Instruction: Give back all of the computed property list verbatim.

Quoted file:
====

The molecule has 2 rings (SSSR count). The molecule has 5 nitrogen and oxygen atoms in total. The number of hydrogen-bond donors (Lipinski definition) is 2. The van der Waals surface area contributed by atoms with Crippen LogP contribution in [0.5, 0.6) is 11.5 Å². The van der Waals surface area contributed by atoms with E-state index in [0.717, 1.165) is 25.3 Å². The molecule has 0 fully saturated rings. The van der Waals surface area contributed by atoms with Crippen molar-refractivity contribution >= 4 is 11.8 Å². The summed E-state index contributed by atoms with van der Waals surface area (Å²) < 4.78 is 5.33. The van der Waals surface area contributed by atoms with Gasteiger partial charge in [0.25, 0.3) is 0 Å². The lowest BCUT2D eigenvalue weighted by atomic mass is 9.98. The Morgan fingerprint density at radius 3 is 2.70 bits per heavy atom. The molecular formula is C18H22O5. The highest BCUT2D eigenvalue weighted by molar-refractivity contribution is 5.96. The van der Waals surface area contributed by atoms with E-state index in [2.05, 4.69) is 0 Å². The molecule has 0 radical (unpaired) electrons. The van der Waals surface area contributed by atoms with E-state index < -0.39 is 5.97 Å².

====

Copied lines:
The molecule has 2 rings (SSSR count). The molecule has 5 nitrogen and oxygen atoms in total. The number of hydrogen-bond donors (Lipinski definition) is 2. The van der Waals surface area contributed by atoms with Crippen LogP contribution in [0.5, 0.6) is 11.5 Å². The van der Waals surface area contributed by atoms with E-state index in [0.717, 1.165) is 25.3 Å². The molecule has 0 fully saturated rings. The van der Waals surface area contributed by atoms with Crippen molar-refractivity contribution >= 4 is 11.8 Å². The summed E-state index contributed by atoms with van der Waals surface area (Å²) < 4.78 is 5.33. The van der Waals surface area contributed by atoms with Gasteiger partial charge in [0.25, 0.3) is 0 Å². The lowest BCUT2D eigenvalue weighted by atomic mass is 9.98. The Morgan fingerprint density at radius 3 is 2.70 bits per heavy atom. The molecular formula is C18H22O5. The highest BCUT2D eigenvalue weighted by molar-refractivity contribution is 5.96. The van der Waals surface area contributed by atoms with E-state index in [2.05, 4.69) is 0 Å². The molecule has 0 radical (unpaired) electrons. The van der Waals surface area contributed by atoms with E-state index < -0.39 is 5.97 Å².